The National:

I AM well aware that most people do not like paying tax. I could go a little further and say that most people do not like thinking about tax. Despite both of these things, it is my suggestion that those who are interested in Scottish independence really do have to overcome their discomfort on this issue and think about the tax system that Scotland should have when it has the chance to govern itself.

This is an issue of particular concern to me at present. My transition paper on tax in an independent Scotland has just been published by the Scottish Independence Convention. That’s not the first time I have written on this issue. I also did so for Common Weal in 2017. I do in that case accept that I have an unusual interest in this issue, but I really hope that the independence movement joins me in thinking that this is important.

It does, of course, have to be important. The ability to tax is one of the most basic indications of the existence of a state. In a very real sense taking control of its tax system will be what defines Scottish independence, as much as taking control of its own money will also be part of that process.

READ MORE: Here are six steps an indy Scotland must take for a fair tax system

More than that though, what I have long believed is that tax is the single most powerful instrument available to a government to influence the structure of the society that it is responsible for on behalf of the people who have elected it. This is what I described as the "joy of tax" in my 2015 book with that title. If that is the case then making the tax system of an independent Scotland distinctively Scottish is key to shaping the future of the country as a whole.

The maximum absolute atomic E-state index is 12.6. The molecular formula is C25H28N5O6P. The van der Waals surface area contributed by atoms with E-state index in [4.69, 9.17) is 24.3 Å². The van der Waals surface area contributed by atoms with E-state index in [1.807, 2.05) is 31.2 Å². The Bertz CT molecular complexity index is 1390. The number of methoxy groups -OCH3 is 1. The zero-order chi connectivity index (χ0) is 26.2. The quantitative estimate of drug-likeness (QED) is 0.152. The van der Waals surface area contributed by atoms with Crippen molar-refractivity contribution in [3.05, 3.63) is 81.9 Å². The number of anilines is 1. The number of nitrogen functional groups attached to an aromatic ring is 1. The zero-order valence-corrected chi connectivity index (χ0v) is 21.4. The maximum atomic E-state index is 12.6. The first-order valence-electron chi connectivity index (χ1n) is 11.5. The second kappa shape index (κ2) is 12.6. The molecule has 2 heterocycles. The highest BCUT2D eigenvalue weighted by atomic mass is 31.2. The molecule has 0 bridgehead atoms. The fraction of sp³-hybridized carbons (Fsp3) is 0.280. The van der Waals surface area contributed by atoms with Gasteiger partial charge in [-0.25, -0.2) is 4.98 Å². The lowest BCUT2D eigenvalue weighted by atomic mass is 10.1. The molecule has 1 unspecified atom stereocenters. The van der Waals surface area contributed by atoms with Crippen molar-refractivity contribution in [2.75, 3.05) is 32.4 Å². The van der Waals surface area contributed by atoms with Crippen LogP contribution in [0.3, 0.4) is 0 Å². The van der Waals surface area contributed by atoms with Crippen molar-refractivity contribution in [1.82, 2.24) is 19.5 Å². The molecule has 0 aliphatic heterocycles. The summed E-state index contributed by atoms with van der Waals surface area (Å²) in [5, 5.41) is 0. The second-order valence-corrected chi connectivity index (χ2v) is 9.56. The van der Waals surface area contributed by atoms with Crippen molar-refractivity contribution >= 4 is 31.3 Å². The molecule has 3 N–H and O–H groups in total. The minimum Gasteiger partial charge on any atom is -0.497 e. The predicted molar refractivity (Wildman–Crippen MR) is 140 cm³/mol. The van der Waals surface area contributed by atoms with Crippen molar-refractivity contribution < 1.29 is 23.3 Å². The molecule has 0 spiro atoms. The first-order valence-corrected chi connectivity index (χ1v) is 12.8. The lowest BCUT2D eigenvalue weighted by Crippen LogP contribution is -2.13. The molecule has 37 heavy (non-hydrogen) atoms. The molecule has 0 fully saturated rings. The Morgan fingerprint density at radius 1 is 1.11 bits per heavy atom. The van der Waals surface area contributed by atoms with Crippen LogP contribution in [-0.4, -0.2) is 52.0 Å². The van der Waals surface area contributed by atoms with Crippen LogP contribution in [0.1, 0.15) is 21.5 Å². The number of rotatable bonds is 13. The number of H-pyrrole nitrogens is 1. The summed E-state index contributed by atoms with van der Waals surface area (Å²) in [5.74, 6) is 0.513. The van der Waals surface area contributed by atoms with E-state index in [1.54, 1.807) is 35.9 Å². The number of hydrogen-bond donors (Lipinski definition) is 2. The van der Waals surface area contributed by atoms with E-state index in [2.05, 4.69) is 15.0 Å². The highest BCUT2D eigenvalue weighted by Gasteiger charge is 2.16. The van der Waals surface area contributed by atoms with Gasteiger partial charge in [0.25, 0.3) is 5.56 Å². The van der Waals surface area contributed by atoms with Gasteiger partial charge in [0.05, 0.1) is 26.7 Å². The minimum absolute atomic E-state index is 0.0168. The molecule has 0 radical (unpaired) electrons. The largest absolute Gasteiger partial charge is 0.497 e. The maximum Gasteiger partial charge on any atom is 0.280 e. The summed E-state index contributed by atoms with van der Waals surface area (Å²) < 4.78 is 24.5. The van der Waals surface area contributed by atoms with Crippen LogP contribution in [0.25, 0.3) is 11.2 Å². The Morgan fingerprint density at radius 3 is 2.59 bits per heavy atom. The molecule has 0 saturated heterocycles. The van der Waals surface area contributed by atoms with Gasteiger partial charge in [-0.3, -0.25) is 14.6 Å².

This is the focus of the paper that I have written. A tax system works when it reflects the values of a society. If you look at the UK tax system as it now, is it is very apparent in whose interests it is designed. There is a massive bias within it towards the wealthy. Most of their sources of income – from rents, to interest and dividends - are taxed at lower rates then the income from work is. Companies are also taxed at lower rates than those paid by most workers.

Quite bizarrely, those with wealth are also offered better rates of tax relief one of those on average income. For example, many wealthy people get double the tax relief on the pension contributions that they make when compared to what most working people get, whilst the wealthy who can record part of their income as capital gains get two annual tax allowances a year when all of the rest of us only get one.

The National:

I do not think that this reflects the values that will exist within an independent Scotland. I am not for one minute suggesting that Scotland should penalise the rich. What I am suggesting is that Scotland will expect everyone to make an equal contribution out of the income that they make, which is not the case in the UK as a whole at present. Redistributing the Scottish tax burden will be essential to reflect the values of the country that Scotland does, I think, share.

This, though, will require a radical rethink on how the tax system is Scotland is to be run. At present the UK tax authority, HM Revenue & Customs, is managed as if it is a very large company. It has a board that is dominated by people who also serve as directors of such companies, and everyone else is excluded. So I want to change that too.

The National:

I want a Scottish tax system that is accountable to the people of Scotland. I want to have a tax office in each major town and city in Scotland staffed by well trained and well-paid civil servants, when the current plan is that there will be no tax offices North of Edinburgh or Glasgow. And I want those offices to help the people of Scotland to pay what they owe in the interests of everyone in the country – which is an essential part of making it the place it wants to be.

Tax can and will help build the new Scotland in other words.